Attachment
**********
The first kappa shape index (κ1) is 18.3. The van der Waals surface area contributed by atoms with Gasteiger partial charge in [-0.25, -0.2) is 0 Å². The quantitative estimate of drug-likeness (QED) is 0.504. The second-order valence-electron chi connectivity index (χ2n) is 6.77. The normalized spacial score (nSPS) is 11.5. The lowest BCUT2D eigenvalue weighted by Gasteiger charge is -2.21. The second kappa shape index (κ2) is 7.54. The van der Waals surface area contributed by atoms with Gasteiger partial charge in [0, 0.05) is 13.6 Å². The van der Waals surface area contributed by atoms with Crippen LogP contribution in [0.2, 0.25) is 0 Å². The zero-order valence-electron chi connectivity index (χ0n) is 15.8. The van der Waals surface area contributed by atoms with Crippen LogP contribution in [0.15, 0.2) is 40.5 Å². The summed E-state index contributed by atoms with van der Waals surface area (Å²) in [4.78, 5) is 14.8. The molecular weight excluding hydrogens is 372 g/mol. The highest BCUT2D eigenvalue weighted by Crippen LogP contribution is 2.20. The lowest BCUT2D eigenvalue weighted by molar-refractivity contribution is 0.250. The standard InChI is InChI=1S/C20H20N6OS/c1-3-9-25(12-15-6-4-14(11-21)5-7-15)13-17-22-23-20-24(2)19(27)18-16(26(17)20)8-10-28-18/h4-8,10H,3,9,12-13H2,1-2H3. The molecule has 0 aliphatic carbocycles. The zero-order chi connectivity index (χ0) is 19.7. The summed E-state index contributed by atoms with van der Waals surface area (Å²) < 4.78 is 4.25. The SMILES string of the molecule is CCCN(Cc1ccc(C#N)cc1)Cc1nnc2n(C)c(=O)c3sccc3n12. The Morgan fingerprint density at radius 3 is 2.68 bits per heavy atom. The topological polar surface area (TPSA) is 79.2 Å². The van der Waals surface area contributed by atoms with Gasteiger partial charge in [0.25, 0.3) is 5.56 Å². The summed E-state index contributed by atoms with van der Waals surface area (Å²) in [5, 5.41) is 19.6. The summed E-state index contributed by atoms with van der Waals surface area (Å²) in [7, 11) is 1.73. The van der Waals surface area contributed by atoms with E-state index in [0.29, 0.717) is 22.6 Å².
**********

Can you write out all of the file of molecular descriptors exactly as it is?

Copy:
The first kappa shape index (κ1) is 18.3. The van der Waals surface area contributed by atoms with Gasteiger partial charge in [-0.25, -0.2) is 0 Å². The quantitative estimate of drug-likeness (QED) is 0.504. The second-order valence-electron chi connectivity index (χ2n) is 6.77. The normalized spacial score (nSPS) is 11.5. The lowest BCUT2D eigenvalue weighted by Gasteiger charge is -2.21. The second kappa shape index (κ2) is 7.54. The van der Waals surface area contributed by atoms with Gasteiger partial charge in [0, 0.05) is 13.6 Å². The van der Waals surface area contributed by atoms with Crippen LogP contribution in [0.2, 0.25) is 0 Å². The zero-order valence-electron chi connectivity index (χ0n) is 15.8. The van der Waals surface area contributed by atoms with Crippen LogP contribution in [0.15, 0.2) is 40.5 Å². The summed E-state index contributed by atoms with van der Waals surface area (Å²) in [4.78, 5) is 14.8. The molecular weight excluding hydrogens is 372 g/mol. The highest BCUT2D eigenvalue weighted by Crippen LogP contribution is 2.20. The lowest BCUT2D eigenvalue weighted by molar-refractivity contribution is 0.250. The standard InChI is InChI=1S/C20H20N6OS/c1-3-9-25(12-15-6-4-14(11-21)5-7-15)13-17-22-23-20-24(2)19(27)18-16(26(17)20)8-10-28-18/h4-8,10H,3,9,12-13H2,1-2H3. The molecule has 0 aliphatic carbocycles. The zero-order chi connectivity index (χ0) is 19.7. The summed E-state index contributed by atoms with van der Waals surface area (Å²) < 4.78 is 4.25. The SMILES string of the molecule is CCCN(Cc1ccc(C#N)cc1)Cc1nnc2n(C)c(=O)c3sccc3n12. The Morgan fingerprint density at radius 3 is 2.68 bits per heavy atom. The topological polar surface area (TPSA) is 79.2 Å². The van der Waals surface area contributed by atoms with Gasteiger partial charge in [0.25, 0.3) is 5.56 Å². The summed E-state index contributed by atoms with van der Waals surface area (Å²) in [5, 5.41) is 19.6. The summed E-state index contributed by atoms with van der Waals surface area (Å²) in [7, 11) is 1.73. The van der Waals surface area contributed by atoms with E-state index in [0.29, 0.717) is 22.6 Å².